The Obama administration this month awarded a $25 million federal contract for work in Afghanistan to a company owned by a prominent Democratic campaign contributor without entertaining competitive bids, Fox News has learned.
Despite President Obama’s long history of criticizing the Bush administration for “sweetheart deals” with favored contractors, the Obama administration this month awarded a $25 million federal contract for work in Afghanistan to a company owned by a Democratic campaign contributor without entertaining competitive bids, Fox News has learned.
The contract, awarded on Jan. 4 to Checchi & Company Consulting, Inc., a Washington-based firm owned by economist and Democratic donor Vincent V. Checchi, will pay the firm $24,673,427 to provide “rule of law stabilization services” in war-torn Afghanistan.
A synopsis of the contract published on the USAID Web site says Checchi & Company will “train the next generation of legal professionals” throughout the Afghan provinces and thereby “develop the capacity of Afghanistan’s justice system to be accessible, reliable, and fair.”
The legality of the arrangement as a “sole source,” or no-bid, contract was made possible by virtue of a waiver signed by the USAID administrator. “They cancelled the open bid on this when they came to power earlier this year,” a source familiar with the federal contracting process told Fox News.
“That’s kind of weird,” said another source, who has worked on “rule of law” issues in both Afghanistan and Iraq, about the no-bid contract to Checchi & Company. “There’s lots of companies and non-governmental organizations that do this sort of work.”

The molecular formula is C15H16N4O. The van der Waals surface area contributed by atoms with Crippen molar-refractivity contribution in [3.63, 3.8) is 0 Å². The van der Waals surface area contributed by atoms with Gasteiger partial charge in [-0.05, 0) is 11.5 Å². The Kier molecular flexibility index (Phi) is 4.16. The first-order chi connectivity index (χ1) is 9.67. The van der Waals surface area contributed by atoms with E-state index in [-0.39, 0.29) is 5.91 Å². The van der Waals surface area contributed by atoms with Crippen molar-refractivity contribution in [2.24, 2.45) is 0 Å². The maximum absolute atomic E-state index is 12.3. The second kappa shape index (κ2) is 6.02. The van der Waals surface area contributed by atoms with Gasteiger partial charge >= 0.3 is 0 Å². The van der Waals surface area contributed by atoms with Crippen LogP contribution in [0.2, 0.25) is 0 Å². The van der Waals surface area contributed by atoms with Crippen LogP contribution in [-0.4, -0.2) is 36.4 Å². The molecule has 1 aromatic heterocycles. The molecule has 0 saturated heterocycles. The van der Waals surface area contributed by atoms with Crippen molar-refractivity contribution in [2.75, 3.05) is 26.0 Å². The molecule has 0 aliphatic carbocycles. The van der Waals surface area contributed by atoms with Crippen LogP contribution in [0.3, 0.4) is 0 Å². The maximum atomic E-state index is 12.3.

Just what did candidate Obama promise while on the campaign trail? Read on:
As a candidate for president in 2008, then-Sen. Obama frequently derided the Bush administration for the awarding of federal contracts without competitive bidding.
“I will finally end the abuse of no-bid contracts once and for all,” the senator told a Grand Rapids audience on Oct. 2. “The days of sweetheart deals for Halliburton will be over when I’m in the White House.”
Those remarks echoed an earlier occasion, during a candidates’ debate in Austin, Texas on Feb. 21, when Mr. Obama vowed to upgrade the government’s online databases listing federal contracts.
“If (the American people) see a bridge to nowhere being built, they know where it’s going and who sponsored it,” he said to audience laughter, “and if they see a no-bid contract going to Halliburton, they can check that out too.”
Less than two months after he was sworn into office, President Obama signed a memorandum that he claimed would “dramatically reform the way we do business on contracts across the entire government.”
Flanked by aides and lawmakers at the Dwight D. Eisenhower Executive Office Building on March 4, Obama vowed to “end unnecessary no-bid and cost-plus contracts,” adding: “In some cases, contracts are awarded without competition….And that’s completely unacceptable.”
The March 4 memorandum directed the Office of Management and Budget to “maximize the use of full and open competition” in the awarding of federal contracts.
Federal campaign records show Checchi has been a frequent contributor to liberal and Democratic causes and candidates in recent years, including to Obama’s presidential campaign.
Here’s video of then-candidate Obama’s remarks:
Politifact can now add this unkept promise to their growing list. By the time it’s all over, they’ll need to issue at least a 12 volume encyclopedia set of things said on the campaign trail that have not matched post-2008 election reality.